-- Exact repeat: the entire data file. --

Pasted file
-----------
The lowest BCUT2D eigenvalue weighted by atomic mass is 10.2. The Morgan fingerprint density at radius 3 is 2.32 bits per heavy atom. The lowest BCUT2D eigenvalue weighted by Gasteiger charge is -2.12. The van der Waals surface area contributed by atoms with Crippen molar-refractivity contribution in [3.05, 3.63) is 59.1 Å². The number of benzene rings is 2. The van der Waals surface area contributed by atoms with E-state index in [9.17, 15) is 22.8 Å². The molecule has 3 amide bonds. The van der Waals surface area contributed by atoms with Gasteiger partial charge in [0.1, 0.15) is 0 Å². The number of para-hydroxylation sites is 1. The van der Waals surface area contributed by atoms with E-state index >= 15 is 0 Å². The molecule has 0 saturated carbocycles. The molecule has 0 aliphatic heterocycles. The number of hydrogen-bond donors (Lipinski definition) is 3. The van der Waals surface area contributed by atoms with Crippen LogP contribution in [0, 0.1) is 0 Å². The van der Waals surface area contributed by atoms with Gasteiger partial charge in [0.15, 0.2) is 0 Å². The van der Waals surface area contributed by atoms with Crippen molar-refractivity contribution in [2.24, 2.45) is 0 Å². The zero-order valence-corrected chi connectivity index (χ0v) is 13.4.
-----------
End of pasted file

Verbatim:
The lowest BCUT2D eigenvalue weighted by atomic mass is 10.2. The Morgan fingerprint density at radius 3 is 2.32 bits per heavy atom. The lowest BCUT2D eigenvalue weighted by Gasteiger charge is -2.12. The van der Waals surface area contributed by atoms with Crippen molar-refractivity contribution in [3.05, 3.63) is 59.1 Å². The number of benzene rings is 2. The van der Waals surface area contributed by atoms with E-state index in [9.17, 15) is 22.8 Å². The molecule has 3 amide bonds. The van der Waals surface area contributed by atoms with Gasteiger partial charge in [0.1, 0.15) is 0 Å². The number of para-hydroxylation sites is 1. The van der Waals surface area contributed by atoms with E-state index >= 15 is 0 Å². The molecule has 0 saturated carbocycles. The molecule has 0 aliphatic heterocycles. The number of hydrogen-bond donors (Lipinski definition) is 3. The van der Waals surface area contributed by atoms with Crippen LogP contribution in [0, 0.1) is 0 Å². The van der Waals surface area contributed by atoms with Gasteiger partial charge in [0.15, 0.2) is 0 Å². The van der Waals surface area contributed by atoms with Crippen molar-refractivity contribution in [2.24, 2.45) is 0 Å². The zero-order valence-corrected chi connectivity index (χ0v) is 13.4.